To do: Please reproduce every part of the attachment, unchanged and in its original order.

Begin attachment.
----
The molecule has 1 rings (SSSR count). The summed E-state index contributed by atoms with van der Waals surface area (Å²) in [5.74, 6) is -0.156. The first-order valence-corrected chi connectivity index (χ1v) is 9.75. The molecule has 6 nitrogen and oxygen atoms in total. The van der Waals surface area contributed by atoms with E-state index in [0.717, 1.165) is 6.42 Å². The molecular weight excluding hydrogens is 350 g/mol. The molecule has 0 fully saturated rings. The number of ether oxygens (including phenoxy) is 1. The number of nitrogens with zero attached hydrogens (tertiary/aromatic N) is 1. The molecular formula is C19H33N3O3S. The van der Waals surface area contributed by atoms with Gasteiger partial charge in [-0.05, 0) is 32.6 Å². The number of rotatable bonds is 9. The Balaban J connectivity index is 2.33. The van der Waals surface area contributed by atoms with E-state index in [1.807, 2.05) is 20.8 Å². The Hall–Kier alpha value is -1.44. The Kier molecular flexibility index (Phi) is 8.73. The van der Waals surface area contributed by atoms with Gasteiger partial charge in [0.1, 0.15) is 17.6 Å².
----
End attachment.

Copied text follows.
The molecule has 1 rings (SSSR count). The summed E-state index contributed by atoms with van der Waals surface area (Å²) in [5.74, 6) is -0.156. The first-order valence-corrected chi connectivity index (χ1v) is 9.75. The molecule has 6 nitrogen and oxygen atoms in total. The van der Waals surface area contributed by atoms with E-state index in [0.717, 1.165) is 6.42 Å². The molecular weight excluding hydrogens is 350 g/mol. The molecule has 0 fully saturated rings. The number of ether oxygens (including phenoxy) is 1. The number of nitrogens with zero attached hydrogens (tertiary/aromatic N) is 1. The molecular formula is C19H33N3O3S. The van der Waals surface area contributed by atoms with Gasteiger partial charge in [-0.05, 0) is 32.6 Å². The number of rotatable bonds is 9. The Balaban J connectivity index is 2.33. The van der Waals surface area contributed by atoms with E-state index in [1.807, 2.05) is 20.8 Å². The Hall–Kier alpha value is -1.44. The Kier molecular flexibility index (Phi) is 8.73. The van der Waals surface area contributed by atoms with Gasteiger partial charge in [0.1, 0.15) is 17.6 Å².